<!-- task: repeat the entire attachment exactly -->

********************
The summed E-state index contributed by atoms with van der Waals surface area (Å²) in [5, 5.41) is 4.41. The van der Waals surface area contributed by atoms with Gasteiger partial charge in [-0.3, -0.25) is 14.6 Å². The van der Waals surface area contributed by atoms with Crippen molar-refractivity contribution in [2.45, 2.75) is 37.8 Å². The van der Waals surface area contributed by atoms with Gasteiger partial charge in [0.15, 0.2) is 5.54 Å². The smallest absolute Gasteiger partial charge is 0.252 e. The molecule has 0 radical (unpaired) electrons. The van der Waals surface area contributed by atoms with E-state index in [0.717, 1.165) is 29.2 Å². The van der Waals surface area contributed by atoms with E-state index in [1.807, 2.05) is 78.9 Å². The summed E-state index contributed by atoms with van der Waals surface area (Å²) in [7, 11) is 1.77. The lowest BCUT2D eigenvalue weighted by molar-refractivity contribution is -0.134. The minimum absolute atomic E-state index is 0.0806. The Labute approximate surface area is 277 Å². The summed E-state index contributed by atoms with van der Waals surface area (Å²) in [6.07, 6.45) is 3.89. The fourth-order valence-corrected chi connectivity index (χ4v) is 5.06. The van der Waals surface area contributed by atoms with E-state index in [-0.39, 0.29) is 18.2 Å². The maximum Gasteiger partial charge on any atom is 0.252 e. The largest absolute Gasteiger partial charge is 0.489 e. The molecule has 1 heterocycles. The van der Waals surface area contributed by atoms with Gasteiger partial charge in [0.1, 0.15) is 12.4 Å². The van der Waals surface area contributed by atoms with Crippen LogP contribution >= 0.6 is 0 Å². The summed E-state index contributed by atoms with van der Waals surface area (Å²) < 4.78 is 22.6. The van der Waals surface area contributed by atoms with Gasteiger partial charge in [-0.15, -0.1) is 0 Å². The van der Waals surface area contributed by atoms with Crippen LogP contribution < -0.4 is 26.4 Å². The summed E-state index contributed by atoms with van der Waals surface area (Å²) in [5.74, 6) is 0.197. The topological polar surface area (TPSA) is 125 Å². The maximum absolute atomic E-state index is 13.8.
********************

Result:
The summed E-state index contributed by atoms with van der Waals surface area (Å²) in [5, 5.41) is 4.41. The van der Waals surface area contributed by atoms with Gasteiger partial charge in [-0.3, -0.25) is 14.6 Å². The van der Waals surface area contributed by atoms with Crippen molar-refractivity contribution in [2.45, 2.75) is 37.8 Å². The van der Waals surface area contributed by atoms with Gasteiger partial charge in [0.15, 0.2) is 5.54 Å². The smallest absolute Gasteiger partial charge is 0.252 e. The molecule has 0 radical (unpaired) electrons. The van der Waals surface area contributed by atoms with E-state index in [0.717, 1.165) is 29.2 Å². The van der Waals surface area contributed by atoms with E-state index in [1.807, 2.05) is 78.9 Å². The summed E-state index contributed by atoms with van der Waals surface area (Å²) in [7, 11) is 1.77. The lowest BCUT2D eigenvalue weighted by molar-refractivity contribution is -0.134. The minimum absolute atomic E-state index is 0.0806. The Labute approximate surface area is 277 Å². The summed E-state index contributed by atoms with van der Waals surface area (Å²) in [6.07, 6.45) is 3.89. The fourth-order valence-corrected chi connectivity index (χ4v) is 5.06. The van der Waals surface area contributed by atoms with E-state index in [-0.39, 0.29) is 18.2 Å². The maximum Gasteiger partial charge on any atom is 0.252 e. The largest absolute Gasteiger partial charge is 0.489 e. The molecule has 1 heterocycles. The van der Waals surface area contributed by atoms with Gasteiger partial charge in [0.1, 0.15) is 12.4 Å². The van der Waals surface area contributed by atoms with Crippen LogP contribution >= 0.6 is 0 Å². The summed E-state index contributed by atoms with van der Waals surface area (Å²) < 4.78 is 22.6. The van der Waals surface area contributed by atoms with Gasteiger partial charge in [-0.15, -0.1) is 0 Å². The van der Waals surface area contributed by atoms with Crippen LogP contribution < -0.4 is 26.4 Å². The summed E-state index contributed by atoms with van der Waals surface area (Å²) in [5.74, 6) is 0.197. The topological polar surface area (TPSA) is 125 Å². The maximum absolute atomic E-state index is 13.8.